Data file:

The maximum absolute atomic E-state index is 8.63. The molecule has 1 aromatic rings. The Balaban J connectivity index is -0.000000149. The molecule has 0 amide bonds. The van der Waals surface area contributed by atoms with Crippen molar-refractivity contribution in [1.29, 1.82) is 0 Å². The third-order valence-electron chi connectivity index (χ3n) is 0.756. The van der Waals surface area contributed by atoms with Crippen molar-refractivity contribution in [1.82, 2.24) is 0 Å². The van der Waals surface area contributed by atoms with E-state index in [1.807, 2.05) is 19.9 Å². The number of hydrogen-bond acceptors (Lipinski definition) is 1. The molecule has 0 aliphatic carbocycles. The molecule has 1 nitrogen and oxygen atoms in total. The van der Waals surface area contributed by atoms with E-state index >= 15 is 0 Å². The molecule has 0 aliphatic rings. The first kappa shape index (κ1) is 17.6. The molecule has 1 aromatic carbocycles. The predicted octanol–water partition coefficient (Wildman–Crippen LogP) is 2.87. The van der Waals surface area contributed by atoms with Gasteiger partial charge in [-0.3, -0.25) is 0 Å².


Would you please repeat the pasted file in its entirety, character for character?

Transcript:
The maximum absolute atomic E-state index is 8.63. The molecule has 1 aromatic rings. The Balaban J connectivity index is -0.000000149. The molecule has 0 amide bonds. The van der Waals surface area contributed by atoms with Crippen molar-refractivity contribution in [1.29, 1.82) is 0 Å². The third-order valence-electron chi connectivity index (χ3n) is 0.756. The van der Waals surface area contributed by atoms with Crippen molar-refractivity contribution in [1.82, 2.24) is 0 Å². The van der Waals surface area contributed by atoms with E-state index in [1.807, 2.05) is 19.9 Å². The number of hydrogen-bond acceptors (Lipinski definition) is 1. The molecule has 0 aliphatic carbocycles. The molecule has 1 nitrogen and oxygen atoms in total. The van der Waals surface area contributed by atoms with E-state index >= 15 is 0 Å². The molecule has 0 aliphatic rings. The first kappa shape index (κ1) is 17.6. The molecule has 1 aromatic carbocycles. The predicted octanol–water partition coefficient (Wildman–Crippen LogP) is 2.87. The van der Waals surface area contributed by atoms with Gasteiger partial charge in [-0.3, -0.25) is 0 Å².